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When lilacs last in the backyard bloomed

We purchased the 1920s Sears, Roebuck bungalow in 1978. It came with a lilac bush in the rear yard. The bush dutifully bloomed each spring. But gradually the flowering diminished.

I clipped out the old wood and it revived. For a while.

This year, nothing.

How could this be? You prowl along old country roads, follow a stone wall, find a stone cellarhole — and there will be either an old apple tree in the dooryard, or a lilac.

There are white lilacs, purple lilacs and what we called double lilacs — twice as purple as the regulars.

We’d be happy with any lilacs at our house.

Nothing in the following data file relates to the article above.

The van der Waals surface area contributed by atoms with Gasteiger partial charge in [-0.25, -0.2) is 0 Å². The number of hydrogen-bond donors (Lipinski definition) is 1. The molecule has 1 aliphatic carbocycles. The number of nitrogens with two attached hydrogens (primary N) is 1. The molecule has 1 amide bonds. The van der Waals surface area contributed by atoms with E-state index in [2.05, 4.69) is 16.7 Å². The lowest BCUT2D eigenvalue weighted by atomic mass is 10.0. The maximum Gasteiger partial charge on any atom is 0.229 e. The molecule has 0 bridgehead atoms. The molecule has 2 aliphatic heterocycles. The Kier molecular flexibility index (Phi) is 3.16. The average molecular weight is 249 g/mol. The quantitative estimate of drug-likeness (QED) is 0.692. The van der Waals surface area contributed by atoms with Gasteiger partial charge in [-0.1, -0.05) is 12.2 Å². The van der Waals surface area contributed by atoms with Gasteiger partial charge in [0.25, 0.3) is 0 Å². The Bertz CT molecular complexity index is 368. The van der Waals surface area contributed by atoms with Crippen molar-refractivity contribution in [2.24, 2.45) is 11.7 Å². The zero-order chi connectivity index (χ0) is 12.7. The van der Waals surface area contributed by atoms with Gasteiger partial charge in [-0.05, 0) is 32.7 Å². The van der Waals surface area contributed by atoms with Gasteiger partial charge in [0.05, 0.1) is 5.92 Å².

Lilacs to sniff as we walk by.

Lilacs to snip and put in a vase on the dining room table.

 

Research tells me a late freeze may be the cause.

Nope, not this year.

The lilac bush may have too much nitrogen. So don’t fertilize.

Not a problem. Never fed the shrub.

Improper pruning.

Haven’t pruned in several years.

Root restriction.

Doubt it. Won’t know unless I go at it with a shovel.

Age.

Yes, it is old.

Insufficient light. 

That may be the answer. The lilac has to fight for sunlight against the next-door maples, medium and huge, and our elderly crabapple tree, our prime shade relief when we eat at the outside table. 

The neighbor’s forsythia bush, not far from the lilac, may also be sun-starved; it is really only half-a-cythia these days, very flew blossoms.

The forsythia otherwise at least is good habitat for chickadees and cardinals in winter, and catbirds seem to like it for spring nesting. 

And the catbirds arrived back last week, brought some friends — Baltimore orioles. 

These chirpers promptly began singing at 5 a.m.

Just the way to start the day.

 

The writer is senior associate editor of this newspaper.